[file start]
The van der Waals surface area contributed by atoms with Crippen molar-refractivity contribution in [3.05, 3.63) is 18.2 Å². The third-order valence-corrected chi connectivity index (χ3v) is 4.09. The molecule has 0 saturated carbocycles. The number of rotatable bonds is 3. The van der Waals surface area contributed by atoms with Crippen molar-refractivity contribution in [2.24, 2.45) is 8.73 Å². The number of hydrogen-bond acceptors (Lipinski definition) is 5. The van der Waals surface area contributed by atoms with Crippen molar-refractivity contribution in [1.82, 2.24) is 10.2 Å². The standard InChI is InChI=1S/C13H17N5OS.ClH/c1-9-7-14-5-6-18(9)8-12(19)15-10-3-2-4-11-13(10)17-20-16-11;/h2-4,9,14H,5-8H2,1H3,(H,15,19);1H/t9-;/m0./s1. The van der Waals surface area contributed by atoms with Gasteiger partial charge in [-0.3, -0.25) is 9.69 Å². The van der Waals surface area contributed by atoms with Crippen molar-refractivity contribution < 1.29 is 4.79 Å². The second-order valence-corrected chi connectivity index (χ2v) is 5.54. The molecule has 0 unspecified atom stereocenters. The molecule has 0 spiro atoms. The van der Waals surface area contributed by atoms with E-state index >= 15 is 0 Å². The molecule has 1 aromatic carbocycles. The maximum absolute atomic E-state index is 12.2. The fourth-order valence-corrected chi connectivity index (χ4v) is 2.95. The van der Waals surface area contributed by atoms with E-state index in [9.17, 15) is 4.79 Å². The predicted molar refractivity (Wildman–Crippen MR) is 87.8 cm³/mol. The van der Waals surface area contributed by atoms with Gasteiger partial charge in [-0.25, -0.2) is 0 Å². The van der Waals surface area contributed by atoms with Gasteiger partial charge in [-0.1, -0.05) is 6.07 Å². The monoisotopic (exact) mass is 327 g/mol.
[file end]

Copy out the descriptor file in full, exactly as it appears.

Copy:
The van der Waals surface area contributed by atoms with Crippen molar-refractivity contribution in [3.05, 3.63) is 18.2 Å². The third-order valence-corrected chi connectivity index (χ3v) is 4.09. The molecule has 0 saturated carbocycles. The number of rotatable bonds is 3. The van der Waals surface area contributed by atoms with Crippen molar-refractivity contribution in [2.24, 2.45) is 8.73 Å². The number of hydrogen-bond acceptors (Lipinski definition) is 5. The van der Waals surface area contributed by atoms with Crippen molar-refractivity contribution in [1.82, 2.24) is 10.2 Å². The standard InChI is InChI=1S/C13H17N5OS.ClH/c1-9-7-14-5-6-18(9)8-12(19)15-10-3-2-4-11-13(10)17-20-16-11;/h2-4,9,14H,5-8H2,1H3,(H,15,19);1H/t9-;/m0./s1. The van der Waals surface area contributed by atoms with Gasteiger partial charge in [-0.3, -0.25) is 9.69 Å². The van der Waals surface area contributed by atoms with Crippen molar-refractivity contribution < 1.29 is 4.79 Å². The second-order valence-corrected chi connectivity index (χ2v) is 5.54. The molecule has 0 unspecified atom stereocenters. The molecule has 0 spiro atoms. The van der Waals surface area contributed by atoms with E-state index >= 15 is 0 Å². The molecule has 1 aromatic carbocycles. The maximum absolute atomic E-state index is 12.2. The fourth-order valence-corrected chi connectivity index (χ4v) is 2.95. The van der Waals surface area contributed by atoms with E-state index in [9.17, 15) is 4.79 Å². The predicted molar refractivity (Wildman–Crippen MR) is 87.8 cm³/mol. The van der Waals surface area contributed by atoms with Gasteiger partial charge in [-0.25, -0.2) is 0 Å². The van der Waals surface area contributed by atoms with Gasteiger partial charge in [-0.1, -0.05) is 6.07 Å². The monoisotopic (exact) mass is 327 g/mol.